Hi Camera Lovers 👋 If you buy a camera through our referral links, you support our site at no cost to you 😉 Full info here.

Fujifilm X-T5 vs Sony a7 IV Comparison

Storage & Battery

Fujifilm X-T5

Fujifilm X-T5 product photo

Sony a7 IV

Sony a7 iv camera image
Fujifilm X-T5
Sony a7 IV
a7 IV
Refers to the year this camera was officially made available for sale.
Announcement Date
Refers to the date the manufacturer publicly announced the upcoming release and general specs of this camera.
February 11, 2022
October 21, 2021
Camera Type
Camera Size
Camera Weight

The Sony a7 IV outperforms the Fujifilm X-T5 with a score of 84/100 compared to 81/100. Both cameras are mirrorless and were released recently, with the X-T5 in 2022 and the a7 IV in 2021. They share similar dimensions, but the X-T5 is lighter at 557g, compared to the a7 IV at 659g.

The Sony a7 IV’s higher score highlights its overall superior performance. However, the Fujifilm X-T5 has its advantages, such as its lighter weight and lower launch price.

Considering the scores and specifications, the Sony a7 IV stands out as the better camera, but the Fujifilm X-T5 offers a more affordable and lightweight option for photographers. So, Fujifilm vs Sony? Let’s dive in!

Fujifilm X-T5 vs Sony a7 IV Overview and Optics

The Sony a7 IV triumphs over the Fujifilm X-T5 in our optics comparison with a score of 85, compared to the X-T5’s 81. Both cameras share several key specifications, including CMOS sensor type, image stabilisation, and lens mounts specific to their respective brands. However, notable differences exist in other areas, resulting in the Sony a7 IV’s higher score.

The Sony a7 IV’s advantages include a full-frame sensor, compared to the Fujifilm X-T5’s APS-C sensor. This larger sensor size contributes to better overall image quality and improved low-light performance. Furthermore, the Sony a7 IV features a Bionz XR processor, which facilitates faster image processing and enhances overall performance.

On the other hand, the Fujifilm X-T5 boasts 40 megapixels, compared to the Sony a7 IV’s 33 megapixels. This higher resolution allows for more detailed images and greater flexibility in post-processing. The X-T5 also has a faster shooting speed of 15 frames per second, compared to the a7 IV’s 10 frames per second, making it better suited for action photography or capturing fast-moving subjects.

Despite these advantages for the Fujifilm X-T5, the Sony a7 IV’s full-frame sensor, high DXOMARK score, and superior processor lead to an overall better performance in optics. The Fujifilm X-T5’s higher megapixel count and faster shooting speed may appeal to some photographers, but the Sony a7 IV ultimately offers a more compelling package in terms of image quality and performance.

The higher the number of megapixels, the more detail the cameras sensor can capture.
40 MP
33 MP
Image Resolution
Image resolution is measured in pixels and megapixels, width by height. The higher the number, the higher its resolution.
7728 x 5152 px
7008 x 4672 px
Sensor Type
The camera sensor captures light and records the image. Sensors vary in physical size, the number of pixels, and quality.
Sensor Size
The sensor size contributes to the overall quality as well as the dynamic and tonal range a camera can capture. As a rule of thumb, the more surface there is to read the light, the more information it will capture.
15.6 x 23.5 mm
23.8 x 35.6 mm
Sensor Format
Refers to the most commonly used sensor sizes.
Full Frame
Frame Rate
The number of sequential frames per second the camera can write to the memory card when shooting in burst or continuous mode.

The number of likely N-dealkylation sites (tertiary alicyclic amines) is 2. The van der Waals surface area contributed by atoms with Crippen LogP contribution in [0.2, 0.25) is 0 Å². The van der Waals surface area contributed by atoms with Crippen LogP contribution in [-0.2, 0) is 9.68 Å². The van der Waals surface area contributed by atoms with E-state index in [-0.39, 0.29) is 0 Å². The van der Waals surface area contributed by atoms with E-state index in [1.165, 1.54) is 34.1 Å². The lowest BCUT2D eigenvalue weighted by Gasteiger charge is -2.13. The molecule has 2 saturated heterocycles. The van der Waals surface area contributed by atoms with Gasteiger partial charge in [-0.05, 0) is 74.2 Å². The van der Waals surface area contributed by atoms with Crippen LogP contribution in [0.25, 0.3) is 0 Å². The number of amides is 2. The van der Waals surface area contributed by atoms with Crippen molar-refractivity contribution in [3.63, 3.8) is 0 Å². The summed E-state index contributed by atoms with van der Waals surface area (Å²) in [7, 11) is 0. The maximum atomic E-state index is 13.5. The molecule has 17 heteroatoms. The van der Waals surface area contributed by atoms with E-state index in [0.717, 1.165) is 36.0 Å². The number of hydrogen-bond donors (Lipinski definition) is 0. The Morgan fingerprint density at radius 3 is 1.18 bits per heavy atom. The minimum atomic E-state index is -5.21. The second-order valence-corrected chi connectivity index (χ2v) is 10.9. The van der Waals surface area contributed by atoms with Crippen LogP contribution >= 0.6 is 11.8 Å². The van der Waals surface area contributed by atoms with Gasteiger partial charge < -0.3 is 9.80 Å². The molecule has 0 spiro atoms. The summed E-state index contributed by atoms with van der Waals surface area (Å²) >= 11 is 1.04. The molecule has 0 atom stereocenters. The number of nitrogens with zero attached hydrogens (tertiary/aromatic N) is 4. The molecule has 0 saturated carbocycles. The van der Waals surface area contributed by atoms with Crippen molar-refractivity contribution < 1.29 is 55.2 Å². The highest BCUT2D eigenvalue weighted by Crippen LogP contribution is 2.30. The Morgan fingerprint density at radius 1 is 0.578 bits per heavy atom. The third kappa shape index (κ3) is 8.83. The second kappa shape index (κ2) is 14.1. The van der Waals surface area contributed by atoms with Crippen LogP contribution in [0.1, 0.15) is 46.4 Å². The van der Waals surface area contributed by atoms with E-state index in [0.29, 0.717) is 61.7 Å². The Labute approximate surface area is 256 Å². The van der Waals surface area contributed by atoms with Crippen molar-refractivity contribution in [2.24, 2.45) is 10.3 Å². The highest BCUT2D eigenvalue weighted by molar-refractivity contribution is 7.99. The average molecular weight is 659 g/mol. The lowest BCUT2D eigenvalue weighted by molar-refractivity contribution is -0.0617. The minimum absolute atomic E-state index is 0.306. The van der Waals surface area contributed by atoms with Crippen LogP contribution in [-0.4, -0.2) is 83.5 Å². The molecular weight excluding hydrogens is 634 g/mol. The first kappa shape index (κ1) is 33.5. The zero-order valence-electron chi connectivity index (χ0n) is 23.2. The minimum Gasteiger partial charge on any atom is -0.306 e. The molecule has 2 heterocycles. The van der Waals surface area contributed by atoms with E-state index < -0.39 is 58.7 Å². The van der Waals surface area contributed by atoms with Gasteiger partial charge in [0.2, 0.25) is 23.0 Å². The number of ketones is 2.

15 fps
10 fps
Lens Mount
The lens mount will tell you what type of lens range you can fit onto the camera body. Often the same camera company will have different lens ranges for different cameras.
Fujifilm X
Sony E
Image Processor
The image processor in the camera converts the information collected on the sensor for digital storage on the memory card.
X-Processor 5
Bionz XR
Aspect Ratio
The aspect ratio refers to the proportional difference between width and height. The most popular aspect ratios are 3:2 and 4:3.
Minimum ISO (Native)
Refers to the lowest native (or 'base') ISO setting. Lower ISO are less sensitive to light but make a cleaner image.
Maximum ISO (Native)
Refers to the highest native (or 'base') ISO setting. Higher ISO is necessary for low-light situations or night photography, but higher ISOs often introduce grain or noise.
Minimum ISO (Expanded)
Expanded (or extended) ISO is a digitally enhanced feature available on some cameras. It allows you to push beyond the native ISO range if necessary.
Maximum ISO (Expanded)
Expanded (or extended) ISO is a digitally enhanced feature available on some cameras. It allows you to push beyond the native ISO range if necessary.
Minimum Shutter Speed
The minimum shutter speed will tell you the longest exposure your camera can take without using an external accessory.
15 s
30 s
Maximum Shutter Speed
The maximum shutter speed tells you the length inside 1 second the camera will capture. These can sometimes be extended with accessories such as extra external batteries.
1/ 8000 s
1/ 8000 s
Autofocus Points
Autofocus points show where the camera is focusing graphically as squares or brackets in Live View or on an electronic viewfinder. These points are also used for light meter readings.
In-body Stabilization
In-body Stabilization means the camera has a certain technology embedded that counteracts camera shake.
Viewfinder Type
The viewfinder type is either electronic or optical. Electronic viewfinders will have a small screen in the viewfinder. Optical viewfinders will use prisms and mirrors to look through the lens.
Viewfinder Resolution
3,690,000 dots
3,686,400 dots

Fujifilm X-T5 vs Sony a7 IV Video Performance

The Sony a7 IV outperforms the Fujifilm X-T5 in video capabilities with a score of 91, compared to the Fujifilm’s 87. Both cameras share common features such as time-lapse functionality built-in, which is a useful tool for creating dynamic videos in various settings.

The Sony a7 IV’s superior video performance is evident in its higher frame rate, allowing for smoother slow-motion footage at 120fps, double the Fujifilm X-T5’s 60fps. This higher frame rate is beneficial for capturing fast-paced action or adding a cinematic touch to videos. Although the Fujifilm X-T5 has a higher maximum video resolution at 6K (6240×4160), the Sony a7 IV’s 4K (3840×2160) resolution is still more than sufficient for most videography needs and is widely accepted as the industry standard.